White Wine Fans, Rejoice — Soon You May Get Your Own Emoji


Listen up, wine-os — documenting happy hours might just be about to get easier. In an era when an event is only worth your time if you can get a selfie out of it, emojis are vital. Up until now, white wine drinkers have had to sacrifice accuracy for the sake of an emoji. But those days may be over now thanks to an increasingly likely potential for the release of a highly-anticipated white wine emoji. Credit where credit is due, and if the emoji comes to fruition, most of the credit goes to the manufacturer of wine you likely already drink. Lauren Svoboda of Kendall-Jackson Wines submitted a 15-page proposal to Unicode, imploring the company to add a white wine version of the ever-popular wine emoji to its lineup.

In the proposal, Svodoba explains, "The existing wine glass emoji, depicted as a glass of red wine, does not properly represent one of the most popular and widely consumed adult beverages — white wine." She notes further that the addition of a white wine emoji would actually not be too difficult from a programming perspective: "All three code points in the sequence already exist, thus vendors can implement immediately without waiting for Unicode v12." Is it possible to get a PhD in emoji science? If so, get Svodoba a doctoral hood.

The main argument Svodoba for Kendall-Jackson makes for creating a white wine emoji is that the beverage is just too popular to not be represented in an emojipedia. Honestly, she has a point. According to Svodoba's research, five varieties of wine make up 75 percent of total sales. Of the five, three are red and two are white. But Chardonnay, a white wine, is the top seller. Further, red and white wines are virtually comparable when it comes to sales figures. Approximately 27.4 million cases of red wine and 26 million cases of white wine are sold each year. Not to mention, while wine drinkers are more likely to drink the beverage habitually, compared to red wine drinkers. Seventy-eight percent of regular wine drinkers in the United States prefer white wine, whereas 77 percent of regular wine drinkers in the United States prefer red wine.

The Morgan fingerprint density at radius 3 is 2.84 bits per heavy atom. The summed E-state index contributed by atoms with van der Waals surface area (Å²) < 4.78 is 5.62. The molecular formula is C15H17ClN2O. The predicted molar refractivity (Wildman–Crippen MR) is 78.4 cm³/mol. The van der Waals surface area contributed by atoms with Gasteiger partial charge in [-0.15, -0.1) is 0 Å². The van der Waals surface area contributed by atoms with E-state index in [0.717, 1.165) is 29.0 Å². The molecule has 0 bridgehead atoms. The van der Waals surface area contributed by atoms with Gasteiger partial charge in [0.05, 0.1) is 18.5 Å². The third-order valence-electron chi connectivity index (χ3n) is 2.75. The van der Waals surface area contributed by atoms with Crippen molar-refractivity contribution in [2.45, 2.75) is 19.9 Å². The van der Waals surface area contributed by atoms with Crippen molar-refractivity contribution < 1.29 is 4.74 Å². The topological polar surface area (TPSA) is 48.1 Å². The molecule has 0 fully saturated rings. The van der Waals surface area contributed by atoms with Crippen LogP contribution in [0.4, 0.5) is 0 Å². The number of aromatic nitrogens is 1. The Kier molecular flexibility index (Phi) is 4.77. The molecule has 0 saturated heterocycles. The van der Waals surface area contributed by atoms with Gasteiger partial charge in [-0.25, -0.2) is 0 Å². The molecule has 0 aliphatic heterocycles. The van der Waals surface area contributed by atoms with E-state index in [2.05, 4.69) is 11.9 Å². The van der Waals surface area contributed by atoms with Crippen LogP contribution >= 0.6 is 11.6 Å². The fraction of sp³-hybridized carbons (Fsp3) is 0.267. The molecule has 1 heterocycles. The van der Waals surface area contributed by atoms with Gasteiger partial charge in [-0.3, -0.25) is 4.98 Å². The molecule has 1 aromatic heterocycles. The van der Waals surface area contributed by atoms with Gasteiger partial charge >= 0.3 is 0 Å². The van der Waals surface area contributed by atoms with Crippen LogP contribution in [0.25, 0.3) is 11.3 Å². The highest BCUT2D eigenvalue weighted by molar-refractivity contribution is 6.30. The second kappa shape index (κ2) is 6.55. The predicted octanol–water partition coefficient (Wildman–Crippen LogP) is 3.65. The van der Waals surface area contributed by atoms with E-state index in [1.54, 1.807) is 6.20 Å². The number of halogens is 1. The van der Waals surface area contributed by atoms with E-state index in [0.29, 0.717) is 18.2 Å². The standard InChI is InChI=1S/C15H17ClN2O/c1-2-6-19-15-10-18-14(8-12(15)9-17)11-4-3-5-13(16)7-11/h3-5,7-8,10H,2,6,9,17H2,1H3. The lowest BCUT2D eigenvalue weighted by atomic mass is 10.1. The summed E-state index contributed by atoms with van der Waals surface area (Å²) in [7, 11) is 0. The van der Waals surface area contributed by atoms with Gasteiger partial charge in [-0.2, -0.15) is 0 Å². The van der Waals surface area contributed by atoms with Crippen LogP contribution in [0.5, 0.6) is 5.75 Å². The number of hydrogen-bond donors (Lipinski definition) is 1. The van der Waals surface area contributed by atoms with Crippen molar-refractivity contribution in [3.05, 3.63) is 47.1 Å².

Smartphone users currently have the choice of two separate beer emojis. With the lack of a white wine emoji, some may call this abundance of beer options unfair. Though, in fact, this too kind of makes sense. According to a Gallup poll, beer currently outranks wine in terms of popularity; 40 percent of Americans drink beer compared with 30 percent who drink wine. Plus, the percentage of people who consume wine has been steadily increasing for the past two decades, while that of beer has been decreasing. With that said, there is a sparkling wine emoji, despite sparkling wine only making up 8 percent of wine sales nationwide.

Of course, there is no guarantee Unicode will go for the idea of adding a white wine emoji. But maybe at some point, the company has to give. White wine drinkers are certainly here to stay, and they deserve to Chardonnay all day, too.